Curtain is up on plans for Shakespeare’s historic Shoreditch theatre site
PUBLISHED: 14:59 11 June 2015 | UPDATED: 15:04 11 June 2015
Cain Hoy Enterprises
The curtain has risen on plans for a major commercial scheme on the site where Shakespeare’s original playhouse has been unearthed in London’s East End.
The plans for a development known as ‘The Stage’ has the remains of The Bard’s 16th century Curtain Theatre where Romeo and Juliet was first performed.
Cain Hoy Enterprises has announced it is leading a consortium of investors to develop the site in partnership with the appropriately-named Bard family and their Plough Yard Developments who own the two-and-a-half acre site at Shoreditch.
The consortium gets a 250-year lease while the freehold is being retained by ther Bard family.
“The scheme celebrates the historical and cultural importance of Shakespeare’s Curtain theatre,” Sarah Bard of The Estate Office in Shoreditch said. “The Stage will be a world destination as a home to the very first example of Elizabethan theatre.”
Planning consent has been granted for a £750m mixed commercial and residential use including 250,000sq ft of offices, retail and leisure activities and a 40-storey apartment tower.
The remains of the theatre are also being excavated to be preserved as part of the development, creating a tourist attraction with an international heritage centre.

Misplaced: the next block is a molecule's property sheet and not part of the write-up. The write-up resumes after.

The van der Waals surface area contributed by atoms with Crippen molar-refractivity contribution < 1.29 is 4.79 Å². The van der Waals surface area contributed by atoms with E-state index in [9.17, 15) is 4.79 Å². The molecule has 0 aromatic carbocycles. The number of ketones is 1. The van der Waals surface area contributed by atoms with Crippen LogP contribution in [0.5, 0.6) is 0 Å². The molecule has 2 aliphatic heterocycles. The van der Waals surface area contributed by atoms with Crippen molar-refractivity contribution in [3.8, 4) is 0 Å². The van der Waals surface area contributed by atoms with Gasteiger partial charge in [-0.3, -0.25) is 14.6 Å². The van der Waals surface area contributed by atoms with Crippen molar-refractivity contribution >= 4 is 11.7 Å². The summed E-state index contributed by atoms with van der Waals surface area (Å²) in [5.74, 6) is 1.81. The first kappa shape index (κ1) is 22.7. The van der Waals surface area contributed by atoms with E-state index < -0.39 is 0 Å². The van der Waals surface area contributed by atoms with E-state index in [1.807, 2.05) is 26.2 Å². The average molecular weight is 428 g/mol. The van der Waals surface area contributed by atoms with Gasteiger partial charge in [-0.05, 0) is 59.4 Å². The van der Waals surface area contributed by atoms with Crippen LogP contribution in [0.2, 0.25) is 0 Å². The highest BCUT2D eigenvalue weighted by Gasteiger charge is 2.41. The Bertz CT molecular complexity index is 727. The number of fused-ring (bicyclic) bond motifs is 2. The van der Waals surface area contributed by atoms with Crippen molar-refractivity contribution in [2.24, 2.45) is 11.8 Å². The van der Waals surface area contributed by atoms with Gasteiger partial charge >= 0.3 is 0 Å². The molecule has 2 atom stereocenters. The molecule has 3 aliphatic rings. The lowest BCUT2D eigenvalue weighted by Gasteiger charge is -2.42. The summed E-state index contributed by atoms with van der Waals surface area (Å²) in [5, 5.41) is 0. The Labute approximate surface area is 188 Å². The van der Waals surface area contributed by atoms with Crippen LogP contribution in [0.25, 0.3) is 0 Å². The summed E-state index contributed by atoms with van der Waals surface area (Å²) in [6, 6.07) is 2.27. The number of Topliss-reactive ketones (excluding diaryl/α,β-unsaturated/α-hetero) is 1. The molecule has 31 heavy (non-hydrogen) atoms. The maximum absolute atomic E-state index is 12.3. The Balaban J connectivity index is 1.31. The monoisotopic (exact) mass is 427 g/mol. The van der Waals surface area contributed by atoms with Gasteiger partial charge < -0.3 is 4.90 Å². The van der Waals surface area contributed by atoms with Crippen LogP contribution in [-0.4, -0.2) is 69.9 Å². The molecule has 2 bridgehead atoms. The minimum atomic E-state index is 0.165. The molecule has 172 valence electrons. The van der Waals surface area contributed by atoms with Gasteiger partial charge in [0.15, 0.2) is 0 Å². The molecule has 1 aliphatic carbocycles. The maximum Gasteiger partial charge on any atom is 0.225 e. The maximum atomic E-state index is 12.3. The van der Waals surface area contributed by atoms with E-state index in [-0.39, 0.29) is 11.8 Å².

Howard Kauffman from Allsop property agency which advised the consortium said: “The scheme will provide the next generation of office accommodation in Shoreditch, a market which is massively under-supplied.”
Shakespeare opened his Curtain Theatre at Plough Yard, next to what became Curtain Road today.
It is also just a stone’s throw from the spot where Museum of London archaeologists in 2008 unearthed the remains of the playhouse where Shakespeare began his acting career where he and contemporaries like James Burbage would have hung out in Elizabethan London.
The Theatre, predating The Curtain, was London’s and probably the world’s first purpose-built playhouse opened by Burbage in 1576, when Will Shakespeare was just 14 before he came to London. Shakespeare first trod the boards at The Theatre in his 20s and had his first plays performed there.
The site was being prepared in 2008 ironically for a new theatre, for Tower Theatre Company, when remains of Burbage’s playhouse were discovered.
To quote the Bard: “The wheel hath come full circle.”
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